The Success of KFC

Yesterday evening Trisha and I sat there looking at each other with no idea about what to have for dinner. So I went all out – only the best, classy that I am – and “took her” to KFC for some chicken.

Sometimes the craving just hits. We were the only “dining in” customers, and we sat at a shabby formica table enjoying our meals eaten out of cardboard and plastic, while teenagers paraded in and out and the drive-through was humming.

If I don’t go too often, I actually enjoy KFC. I order their original recipe and I generally like it.

I remember hearing about Col. Sanders (supposedly the founder and the guy on the logo picture) in motivational programs decades ago. When he got out of the military with nothing to do and not enough money to make it, he wanted to start franchising his chicken recipe. Nobody was interested. He went on the road and started knocking on doors. He was turned down, turned down and turned down. Legend has it that he was rejected by more than 1,000 owners of restaurants before he convinced the first one.

Today, every day, more than 12 million customers are served at KFC restaurants in 109 countries and territories around the world. KFC operates more than 5,200 restaurants in the United States and more than 15,000 units around the world. KFC is world-famous for its Original Recipe® fried chicken — made with the same secret blend of 11 herbs and spices Col. Sanders perfected more than a half-century ago. Customers around the globe also enjoy more than 300 other products — from Kentucky Grilled Chicken in the United States to a salmon sandwich in Japan.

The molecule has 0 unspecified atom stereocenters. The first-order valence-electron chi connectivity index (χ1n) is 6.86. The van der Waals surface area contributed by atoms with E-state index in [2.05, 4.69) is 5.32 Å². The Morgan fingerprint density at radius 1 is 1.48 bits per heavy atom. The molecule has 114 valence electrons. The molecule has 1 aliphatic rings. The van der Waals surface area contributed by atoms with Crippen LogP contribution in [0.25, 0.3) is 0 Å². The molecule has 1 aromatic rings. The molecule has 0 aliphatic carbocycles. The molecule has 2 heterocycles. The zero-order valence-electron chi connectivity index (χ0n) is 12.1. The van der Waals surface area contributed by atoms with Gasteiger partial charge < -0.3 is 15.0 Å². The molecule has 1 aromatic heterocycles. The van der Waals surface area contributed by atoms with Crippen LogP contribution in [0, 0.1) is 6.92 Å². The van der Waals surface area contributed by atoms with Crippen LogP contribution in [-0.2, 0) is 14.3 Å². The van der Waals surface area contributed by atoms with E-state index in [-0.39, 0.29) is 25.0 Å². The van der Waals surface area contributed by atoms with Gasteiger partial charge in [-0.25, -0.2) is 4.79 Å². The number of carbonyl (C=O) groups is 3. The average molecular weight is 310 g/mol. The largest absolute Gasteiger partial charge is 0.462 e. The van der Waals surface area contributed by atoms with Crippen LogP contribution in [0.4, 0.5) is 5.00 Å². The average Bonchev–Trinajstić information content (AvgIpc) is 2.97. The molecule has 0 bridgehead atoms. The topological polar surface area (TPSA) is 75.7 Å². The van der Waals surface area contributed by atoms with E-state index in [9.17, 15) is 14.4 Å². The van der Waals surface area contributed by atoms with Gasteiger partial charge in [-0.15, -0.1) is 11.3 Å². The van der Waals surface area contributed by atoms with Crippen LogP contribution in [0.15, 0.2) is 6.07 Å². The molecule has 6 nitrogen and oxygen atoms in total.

In China alone, starting with one restaurant in 1987, KFC now operates 3,200 KFCs stores. Col. Sanders’ picture is far more popular and displayed in China than that of Mao. Their target is to have to 20,000 stores in China. KFC is far more widespread in China than McDonald’s is, the world’s largest restaurant chain.

So what is my point? The seemingly runaway success of 15,000 stores worldwide, with far more to go, did not come by accident. If Col. Sanders, more than 50 years ago, had stopped knocking of doors  after 999 tries, there would be no KFC today. A good chicken recipe made KFC, but perseverance and iron will, against all odds, against better advice, is what really created the company.